For years, the counterfeit products that law enforcement officials focused on most were products like watches, DVDs, purses, and shoes. Not that I don't sympathize with these industries — counterfeiting is damaging to society because it diminishes the value of intellectual property, and in extreme cases can take away sales and eat away at market shares of legitimate businesses.
But when counterfeit products can kill, it elevates society's concern to an entirely new level. Which is what happens when bogus electrical products — like circuit breakers, electrical cords, and lighting systems — hit the streets. That's why the Electrical Safety Foundation International (ESFI), a nonprofit educational group that NEMA helped found, has launched a media blitz to raise awareness of this increasingly serious issue. Brett Brenner, ESFI's president, is on a crusade, and TV stations are taking note. Check out the clip earlier this week from Cleveland's Channel 5, which covered the story by pointing out where counterfeit electrical products can be found and how to avoid them. In early March, Austin's Channel 7 ran a similar story, as did Hartford's Channel 3 in mid-March.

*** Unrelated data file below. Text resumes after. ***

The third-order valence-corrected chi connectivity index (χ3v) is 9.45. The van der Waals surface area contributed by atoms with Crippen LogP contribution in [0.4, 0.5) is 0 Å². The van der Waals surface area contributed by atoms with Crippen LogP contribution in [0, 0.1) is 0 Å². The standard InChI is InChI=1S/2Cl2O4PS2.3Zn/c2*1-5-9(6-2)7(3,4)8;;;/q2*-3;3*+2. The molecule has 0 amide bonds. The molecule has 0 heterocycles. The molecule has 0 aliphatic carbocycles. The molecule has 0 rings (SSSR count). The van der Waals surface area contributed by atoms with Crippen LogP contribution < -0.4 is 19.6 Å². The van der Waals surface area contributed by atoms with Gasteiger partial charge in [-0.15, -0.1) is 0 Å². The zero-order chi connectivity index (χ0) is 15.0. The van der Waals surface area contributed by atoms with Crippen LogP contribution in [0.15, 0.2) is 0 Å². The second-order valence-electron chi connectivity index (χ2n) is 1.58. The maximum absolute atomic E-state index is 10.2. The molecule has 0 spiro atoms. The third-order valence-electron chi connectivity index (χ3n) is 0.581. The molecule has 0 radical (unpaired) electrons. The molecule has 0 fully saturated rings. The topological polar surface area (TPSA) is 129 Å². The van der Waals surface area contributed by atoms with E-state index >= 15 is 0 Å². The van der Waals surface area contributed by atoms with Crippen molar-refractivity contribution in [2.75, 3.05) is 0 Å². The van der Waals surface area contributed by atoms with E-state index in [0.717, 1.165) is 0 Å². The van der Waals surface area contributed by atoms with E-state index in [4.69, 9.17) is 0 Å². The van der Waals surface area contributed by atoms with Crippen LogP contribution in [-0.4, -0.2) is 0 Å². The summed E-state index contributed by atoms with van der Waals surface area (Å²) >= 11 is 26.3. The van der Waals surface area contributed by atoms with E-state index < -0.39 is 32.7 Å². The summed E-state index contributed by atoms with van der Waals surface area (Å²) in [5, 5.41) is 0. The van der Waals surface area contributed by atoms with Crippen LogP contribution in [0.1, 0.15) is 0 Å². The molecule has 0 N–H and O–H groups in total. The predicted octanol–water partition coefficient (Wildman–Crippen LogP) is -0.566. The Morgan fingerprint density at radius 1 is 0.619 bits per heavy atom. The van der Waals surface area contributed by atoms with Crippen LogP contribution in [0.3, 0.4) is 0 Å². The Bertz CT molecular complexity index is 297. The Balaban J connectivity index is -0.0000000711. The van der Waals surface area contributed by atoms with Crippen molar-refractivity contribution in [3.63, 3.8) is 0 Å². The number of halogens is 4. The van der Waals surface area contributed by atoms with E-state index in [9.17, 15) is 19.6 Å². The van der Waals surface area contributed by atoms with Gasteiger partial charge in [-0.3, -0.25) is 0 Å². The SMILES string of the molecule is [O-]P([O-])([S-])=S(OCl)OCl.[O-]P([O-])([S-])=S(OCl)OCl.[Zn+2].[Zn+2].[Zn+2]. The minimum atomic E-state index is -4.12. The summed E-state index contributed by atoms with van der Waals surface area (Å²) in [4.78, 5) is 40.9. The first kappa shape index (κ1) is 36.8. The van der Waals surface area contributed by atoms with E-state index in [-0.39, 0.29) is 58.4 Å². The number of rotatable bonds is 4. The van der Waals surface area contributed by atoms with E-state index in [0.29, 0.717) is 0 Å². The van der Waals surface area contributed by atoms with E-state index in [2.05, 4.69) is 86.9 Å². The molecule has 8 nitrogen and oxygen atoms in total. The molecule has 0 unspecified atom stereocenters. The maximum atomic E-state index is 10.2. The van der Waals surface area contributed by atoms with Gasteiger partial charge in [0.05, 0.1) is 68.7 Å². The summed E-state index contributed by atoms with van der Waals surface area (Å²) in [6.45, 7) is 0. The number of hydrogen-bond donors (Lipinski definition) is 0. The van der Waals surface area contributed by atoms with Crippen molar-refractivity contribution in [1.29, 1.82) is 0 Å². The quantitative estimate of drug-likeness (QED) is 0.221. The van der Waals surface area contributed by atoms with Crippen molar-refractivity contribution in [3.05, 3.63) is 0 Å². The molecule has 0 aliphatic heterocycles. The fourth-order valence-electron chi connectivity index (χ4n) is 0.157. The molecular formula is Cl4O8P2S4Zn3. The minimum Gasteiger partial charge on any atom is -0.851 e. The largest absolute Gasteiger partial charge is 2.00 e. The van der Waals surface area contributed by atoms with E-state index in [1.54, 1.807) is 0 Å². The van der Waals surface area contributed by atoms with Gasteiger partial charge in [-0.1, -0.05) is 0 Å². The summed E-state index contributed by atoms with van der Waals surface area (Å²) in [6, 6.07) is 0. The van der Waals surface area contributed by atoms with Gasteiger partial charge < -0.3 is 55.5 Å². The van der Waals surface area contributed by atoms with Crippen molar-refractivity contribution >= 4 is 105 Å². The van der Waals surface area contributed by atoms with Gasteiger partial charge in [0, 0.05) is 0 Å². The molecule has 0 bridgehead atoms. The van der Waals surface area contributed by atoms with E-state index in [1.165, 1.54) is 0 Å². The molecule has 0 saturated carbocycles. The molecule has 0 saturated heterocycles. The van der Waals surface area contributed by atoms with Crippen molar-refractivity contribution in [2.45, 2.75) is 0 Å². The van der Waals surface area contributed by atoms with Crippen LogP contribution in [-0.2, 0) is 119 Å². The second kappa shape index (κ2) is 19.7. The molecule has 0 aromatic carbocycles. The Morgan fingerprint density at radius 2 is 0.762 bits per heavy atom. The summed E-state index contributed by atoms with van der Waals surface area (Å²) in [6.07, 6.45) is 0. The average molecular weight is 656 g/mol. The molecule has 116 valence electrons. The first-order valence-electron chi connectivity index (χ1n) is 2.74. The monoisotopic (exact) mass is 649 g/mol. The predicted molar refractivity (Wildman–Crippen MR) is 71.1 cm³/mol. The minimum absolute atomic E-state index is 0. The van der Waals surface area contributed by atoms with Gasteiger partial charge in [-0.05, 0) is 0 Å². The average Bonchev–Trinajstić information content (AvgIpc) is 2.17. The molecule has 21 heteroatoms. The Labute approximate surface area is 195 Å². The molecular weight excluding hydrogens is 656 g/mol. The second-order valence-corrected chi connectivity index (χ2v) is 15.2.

With counterfeit electrical goods now among the nation's top interdicted products, this kind of publicity is critical to raising consumer awareness and ensuring public safety.